The Renter's Guide

There is a point in the life of some renters which is extremely uncomfortable for both the renter and the landlord:  Eviction. This can be as a result of: financial difficulties that a renter has encountered, sometimes as a result of misbehaviour by the renter and/or his guests causing damage to the unit or the building, it can also be as a result of interference with the peaceful enjoyment of the other tenants in the building, to name a few.  All these reasons can be categorized as "fault issues".  It can also be due to what can be described as a "non- fault issue" of the tenant, such as: the landlord needs the rental unit for his/ her own use or for a member of the landlord’s close family who wishes to move into the unit, or sometimes due to a major renovation or conversion of the building to a condominium.

In all these situations, there may be a need to evict the tenant.  However, the Residential Tenancies Act, 2006 outlines the procedures and steps to be followed in each of these scenarios.  In each of the above situations, before the landlord applies to terminate a tenancy, a specific form (which varies depending on the reason of termination) will be required to be issued by the landlord, which in effect will be the commencement of the ending a tenancy. The notice will spell out the reason for this action.  The most common eviction notice is for non payment of rent (N4).  It is important for me to state here that despite the impression out there, landlords are not heartless and everyone understands that financial difficulties can happen to all of us.  I would recommend that in such circumstances to immediately approach your management company or your landlord and advise them of the fact that you will not be able to pay the month’s rent.  You should consider what financial arrangements you can make and advise him/her at the same time.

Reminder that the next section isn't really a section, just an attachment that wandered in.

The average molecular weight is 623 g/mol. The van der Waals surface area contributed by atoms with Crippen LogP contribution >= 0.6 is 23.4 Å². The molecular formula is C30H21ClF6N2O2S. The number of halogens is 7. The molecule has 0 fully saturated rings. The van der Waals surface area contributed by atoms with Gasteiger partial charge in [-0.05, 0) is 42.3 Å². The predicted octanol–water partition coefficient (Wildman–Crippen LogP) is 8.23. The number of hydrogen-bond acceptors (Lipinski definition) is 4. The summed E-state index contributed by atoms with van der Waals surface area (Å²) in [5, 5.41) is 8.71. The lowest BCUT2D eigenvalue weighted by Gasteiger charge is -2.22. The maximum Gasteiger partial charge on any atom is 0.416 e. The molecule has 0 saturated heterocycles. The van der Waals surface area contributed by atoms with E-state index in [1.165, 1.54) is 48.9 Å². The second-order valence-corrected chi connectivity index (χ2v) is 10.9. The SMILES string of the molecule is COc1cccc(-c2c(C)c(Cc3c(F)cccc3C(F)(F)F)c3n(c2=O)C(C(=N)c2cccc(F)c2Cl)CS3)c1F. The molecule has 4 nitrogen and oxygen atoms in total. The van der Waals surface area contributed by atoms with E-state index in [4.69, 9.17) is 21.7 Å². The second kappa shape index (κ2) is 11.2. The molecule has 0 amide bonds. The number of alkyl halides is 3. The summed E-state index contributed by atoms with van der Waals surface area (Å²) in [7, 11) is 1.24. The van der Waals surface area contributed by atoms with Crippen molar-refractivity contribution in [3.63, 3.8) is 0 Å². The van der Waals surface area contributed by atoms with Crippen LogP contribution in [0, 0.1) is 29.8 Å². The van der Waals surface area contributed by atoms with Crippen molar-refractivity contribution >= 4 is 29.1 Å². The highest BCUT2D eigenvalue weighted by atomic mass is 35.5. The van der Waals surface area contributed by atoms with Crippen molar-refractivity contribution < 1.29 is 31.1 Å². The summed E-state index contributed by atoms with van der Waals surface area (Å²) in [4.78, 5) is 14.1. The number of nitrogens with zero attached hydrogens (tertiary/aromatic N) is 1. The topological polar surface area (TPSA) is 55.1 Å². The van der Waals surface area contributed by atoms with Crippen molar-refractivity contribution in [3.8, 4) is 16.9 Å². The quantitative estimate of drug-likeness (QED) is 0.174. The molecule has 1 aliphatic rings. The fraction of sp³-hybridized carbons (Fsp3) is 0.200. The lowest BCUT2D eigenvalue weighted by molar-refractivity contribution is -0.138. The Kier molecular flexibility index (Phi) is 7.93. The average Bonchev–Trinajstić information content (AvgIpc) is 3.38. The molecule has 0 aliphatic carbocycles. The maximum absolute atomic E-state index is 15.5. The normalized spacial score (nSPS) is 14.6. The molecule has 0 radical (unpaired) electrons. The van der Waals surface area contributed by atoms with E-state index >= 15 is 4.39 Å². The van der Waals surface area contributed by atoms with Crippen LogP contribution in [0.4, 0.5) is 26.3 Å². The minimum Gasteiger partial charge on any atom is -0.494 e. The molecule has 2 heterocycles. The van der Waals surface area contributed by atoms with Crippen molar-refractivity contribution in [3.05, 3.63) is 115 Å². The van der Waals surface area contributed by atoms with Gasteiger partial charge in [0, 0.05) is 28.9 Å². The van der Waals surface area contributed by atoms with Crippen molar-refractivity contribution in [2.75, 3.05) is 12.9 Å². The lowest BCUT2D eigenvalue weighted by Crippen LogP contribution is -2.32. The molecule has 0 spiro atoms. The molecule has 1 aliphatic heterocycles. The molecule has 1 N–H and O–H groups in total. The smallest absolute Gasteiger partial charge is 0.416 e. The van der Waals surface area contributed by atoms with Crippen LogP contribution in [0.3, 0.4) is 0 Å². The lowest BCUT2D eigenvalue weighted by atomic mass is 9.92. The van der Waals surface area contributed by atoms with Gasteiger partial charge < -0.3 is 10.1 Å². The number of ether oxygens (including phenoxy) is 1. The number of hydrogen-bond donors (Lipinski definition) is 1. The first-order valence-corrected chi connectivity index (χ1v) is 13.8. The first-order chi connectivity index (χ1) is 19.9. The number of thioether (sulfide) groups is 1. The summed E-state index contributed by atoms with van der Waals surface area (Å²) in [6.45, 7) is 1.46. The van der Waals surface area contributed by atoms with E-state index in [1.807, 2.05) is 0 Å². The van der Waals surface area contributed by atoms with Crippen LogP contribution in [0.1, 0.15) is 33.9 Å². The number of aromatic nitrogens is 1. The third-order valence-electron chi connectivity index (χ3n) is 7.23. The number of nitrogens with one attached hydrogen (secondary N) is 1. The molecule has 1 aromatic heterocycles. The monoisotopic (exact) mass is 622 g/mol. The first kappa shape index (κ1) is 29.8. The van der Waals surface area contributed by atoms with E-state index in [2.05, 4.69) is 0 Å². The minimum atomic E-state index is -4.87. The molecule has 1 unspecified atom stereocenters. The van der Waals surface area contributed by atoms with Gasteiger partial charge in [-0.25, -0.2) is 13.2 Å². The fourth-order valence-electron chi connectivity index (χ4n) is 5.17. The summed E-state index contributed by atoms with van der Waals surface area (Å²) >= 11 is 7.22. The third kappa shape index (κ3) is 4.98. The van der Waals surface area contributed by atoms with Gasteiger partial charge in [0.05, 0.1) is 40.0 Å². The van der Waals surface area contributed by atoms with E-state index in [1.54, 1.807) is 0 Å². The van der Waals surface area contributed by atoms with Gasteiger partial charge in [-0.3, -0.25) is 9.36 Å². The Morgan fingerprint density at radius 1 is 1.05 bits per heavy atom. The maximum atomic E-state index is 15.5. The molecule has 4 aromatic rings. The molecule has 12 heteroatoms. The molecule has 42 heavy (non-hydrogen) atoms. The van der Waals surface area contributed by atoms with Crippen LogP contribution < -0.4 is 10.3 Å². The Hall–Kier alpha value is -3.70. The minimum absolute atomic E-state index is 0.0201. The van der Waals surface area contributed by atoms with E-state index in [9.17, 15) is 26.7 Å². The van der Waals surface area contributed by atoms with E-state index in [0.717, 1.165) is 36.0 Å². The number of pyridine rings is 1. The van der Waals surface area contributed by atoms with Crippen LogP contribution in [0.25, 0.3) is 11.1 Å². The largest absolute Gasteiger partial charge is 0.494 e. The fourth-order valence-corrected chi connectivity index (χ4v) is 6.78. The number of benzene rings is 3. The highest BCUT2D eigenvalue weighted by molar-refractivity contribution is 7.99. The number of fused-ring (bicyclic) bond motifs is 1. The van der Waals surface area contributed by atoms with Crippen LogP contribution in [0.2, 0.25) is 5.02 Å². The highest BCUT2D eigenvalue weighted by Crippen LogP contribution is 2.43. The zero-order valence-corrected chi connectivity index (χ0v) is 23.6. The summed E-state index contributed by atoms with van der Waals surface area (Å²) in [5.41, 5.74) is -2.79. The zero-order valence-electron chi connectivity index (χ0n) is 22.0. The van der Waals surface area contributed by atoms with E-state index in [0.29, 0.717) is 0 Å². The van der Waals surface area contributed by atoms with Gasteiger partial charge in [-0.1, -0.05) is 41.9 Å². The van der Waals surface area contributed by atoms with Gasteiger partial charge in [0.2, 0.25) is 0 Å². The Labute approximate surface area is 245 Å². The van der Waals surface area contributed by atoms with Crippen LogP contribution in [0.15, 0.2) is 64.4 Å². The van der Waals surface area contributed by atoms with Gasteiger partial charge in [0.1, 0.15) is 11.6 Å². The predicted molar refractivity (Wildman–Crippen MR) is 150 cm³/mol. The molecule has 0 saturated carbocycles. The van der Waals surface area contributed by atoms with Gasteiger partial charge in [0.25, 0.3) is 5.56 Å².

You should not be surprised that a good landlord will show an understanding and will try his best to work with you.  However, if you have chosen to ignore it, and you just do not pay the rent which was due, or the landlord is unwilling to cooperate with you, the eviction process will begin.  The landlord will have to wait a specific number of days, which are set in the notice, to allow the tenant to correct the issue.  It is important for the tenant to read the notice to see what the reason for the notice is, and if there is any room for discussions with the landlord and if the matter can be corrected.  The tenant can also call the Landlord and Tenant Board to learn more as to what can be done.  It is only at the end of this period, and if the tenant has not yet corrected the issue or did not move out, then the landlord can open an application for eviction with the Landlord and Tenant Board.  Once the application is filed, a hearing date will be set by the Landlord and Tenant Board.  If the Landlord does not attend the hearing or sends a representative on his behalf, the Board may dismiss the application.  If the Tenant does not go to the hearing or sends a representative to represent them, the Board can decide the application without them.   At the hearing, all the parties involved will attend and will be able to present their case.  At the end of the hearing a decision will be made.  If an eviction order is issued, the tenant will be told when he must move out of the unit.  If the tenant does not move out, then the landlord can file the order with the Sheriff, who is the only one who can evict a tenant.  It is not uncommon that even after the notice is issued, that a settlement can be reached.

 

 

Shlomo Sharon is CEO of Taft Management Inc. and a member of CCI since 2002. Taft Management Inc. is an ACMO 2000 Certified Property Management Company and has been providing property management services since 1996. Visit the website www.taft-forward.com for further information or email him at This e-mail address is being protected from spambots. You need JavaScript enabled to view it .